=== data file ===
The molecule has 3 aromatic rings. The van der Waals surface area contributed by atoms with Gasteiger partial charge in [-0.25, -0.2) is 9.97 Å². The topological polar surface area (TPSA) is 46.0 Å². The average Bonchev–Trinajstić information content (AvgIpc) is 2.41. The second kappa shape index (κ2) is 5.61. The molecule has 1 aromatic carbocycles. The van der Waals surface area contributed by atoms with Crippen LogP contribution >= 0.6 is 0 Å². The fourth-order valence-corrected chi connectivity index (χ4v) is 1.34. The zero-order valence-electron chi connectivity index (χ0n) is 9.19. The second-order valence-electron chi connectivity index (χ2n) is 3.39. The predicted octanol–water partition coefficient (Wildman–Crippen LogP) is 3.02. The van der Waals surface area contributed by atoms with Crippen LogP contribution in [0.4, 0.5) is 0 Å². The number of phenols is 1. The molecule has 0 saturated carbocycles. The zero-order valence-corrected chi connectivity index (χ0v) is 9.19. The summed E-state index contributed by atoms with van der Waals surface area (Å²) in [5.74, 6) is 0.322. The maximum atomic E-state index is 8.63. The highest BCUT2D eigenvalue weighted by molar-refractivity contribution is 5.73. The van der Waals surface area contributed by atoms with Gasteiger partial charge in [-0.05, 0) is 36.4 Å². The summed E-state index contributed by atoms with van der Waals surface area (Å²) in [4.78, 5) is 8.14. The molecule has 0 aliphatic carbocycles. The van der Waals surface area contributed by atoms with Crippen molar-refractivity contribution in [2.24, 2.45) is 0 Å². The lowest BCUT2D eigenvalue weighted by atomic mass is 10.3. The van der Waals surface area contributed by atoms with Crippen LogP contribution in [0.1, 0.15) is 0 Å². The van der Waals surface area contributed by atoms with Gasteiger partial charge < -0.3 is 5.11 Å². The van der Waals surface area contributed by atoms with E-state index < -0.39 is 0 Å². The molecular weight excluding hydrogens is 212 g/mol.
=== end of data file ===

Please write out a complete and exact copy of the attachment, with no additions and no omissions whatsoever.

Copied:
The molecule has 3 aromatic rings. The van der Waals surface area contributed by atoms with Gasteiger partial charge in [-0.25, -0.2) is 9.97 Å². The topological polar surface area (TPSA) is 46.0 Å². The average Bonchev–Trinajstić information content (AvgIpc) is 2.41. The second kappa shape index (κ2) is 5.61. The molecule has 1 aromatic carbocycles. The van der Waals surface area contributed by atoms with Crippen LogP contribution >= 0.6 is 0 Å². The fourth-order valence-corrected chi connectivity index (χ4v) is 1.34. The zero-order valence-electron chi connectivity index (χ0n) is 9.19. The second-order valence-electron chi connectivity index (χ2n) is 3.39. The predicted octanol–water partition coefficient (Wildman–Crippen LogP) is 3.02. The van der Waals surface area contributed by atoms with Crippen LogP contribution in [0.4, 0.5) is 0 Å². The number of phenols is 1. The molecule has 0 saturated carbocycles. The zero-order valence-corrected chi connectivity index (χ0v) is 9.19. The summed E-state index contributed by atoms with van der Waals surface area (Å²) in [5.74, 6) is 0.322. The maximum atomic E-state index is 8.63. The highest BCUT2D eigenvalue weighted by molar-refractivity contribution is 5.73. The van der Waals surface area contributed by atoms with Gasteiger partial charge in [-0.05, 0) is 36.4 Å². The summed E-state index contributed by atoms with van der Waals surface area (Å²) in [4.78, 5) is 8.14. The molecule has 0 aliphatic carbocycles. The van der Waals surface area contributed by atoms with Crippen molar-refractivity contribution in [2.24, 2.45) is 0 Å². The lowest BCUT2D eigenvalue weighted by atomic mass is 10.3. The van der Waals surface area contributed by atoms with Crippen LogP contribution in [0.1, 0.15) is 0 Å². The van der Waals surface area contributed by atoms with Gasteiger partial charge < -0.3 is 5.11 Å². The van der Waals surface area contributed by atoms with E-state index < -0.39 is 0 Å². The molecular weight excluding hydrogens is 212 g/mol.